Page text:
The Financial Times has reported that UK’s monopoly watchdog, Office of Fair Trading, has plans to investigate the proposed merger of Orange UK and T-Mobile, as it believes that the merger might "threaten competition in mobile telecommunications in the U.K."
The Office of Fair Trading revealed in a statement that was seeking permission from the European Union to conduct a close examination of the merger and has plans to refer the case to the Competition Commission
OFT has been examining the proposed merger between UK’s two major telecom services providers for a long time, as a possible merger could result in the creation of UK's largest telecom service provider, which will overtake O2 with a market share of 37 percent.
T-Mobile, which is owned by Deutsche Telekom and France Telecom's Orange, had announced their plans back in September 2009 with hopes of merging their UK operations in order to create a combined user base of 28 million users.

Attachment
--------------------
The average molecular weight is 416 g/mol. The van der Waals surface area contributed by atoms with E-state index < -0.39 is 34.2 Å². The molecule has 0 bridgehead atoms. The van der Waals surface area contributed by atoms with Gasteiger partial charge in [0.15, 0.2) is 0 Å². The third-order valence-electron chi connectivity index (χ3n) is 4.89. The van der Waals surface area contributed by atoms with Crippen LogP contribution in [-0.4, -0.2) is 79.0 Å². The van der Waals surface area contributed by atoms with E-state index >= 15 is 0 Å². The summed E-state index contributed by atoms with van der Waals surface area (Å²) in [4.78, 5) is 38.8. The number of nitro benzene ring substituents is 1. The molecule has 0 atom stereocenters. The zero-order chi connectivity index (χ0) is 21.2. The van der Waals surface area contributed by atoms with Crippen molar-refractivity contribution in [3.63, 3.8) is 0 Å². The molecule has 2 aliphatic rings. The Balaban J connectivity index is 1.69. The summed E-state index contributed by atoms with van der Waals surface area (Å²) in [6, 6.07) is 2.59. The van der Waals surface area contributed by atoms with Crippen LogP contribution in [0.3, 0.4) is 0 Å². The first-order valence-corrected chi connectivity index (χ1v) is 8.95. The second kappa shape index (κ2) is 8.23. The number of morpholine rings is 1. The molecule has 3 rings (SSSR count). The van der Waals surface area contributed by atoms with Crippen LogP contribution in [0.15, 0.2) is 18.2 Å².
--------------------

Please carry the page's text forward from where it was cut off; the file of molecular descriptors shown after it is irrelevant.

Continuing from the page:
However, despite reports that indicated that the merger has been put on hold, an Orange spokesperson commenting on OFT’s decision, said in a statement that “We are in close contact with all of the authorities involved, including the OFT and Ofcom. We strongly believe that the proposed merger is good for Britain and will continue to work closely with all interested parties.”
Three networks, a partner of T-Mobile, has also expressed concerns over the implications of the alliance of these two mobile operators, which are respectively 3rd and 4th when it comes to the number of customers served.
(Wall Street Journal)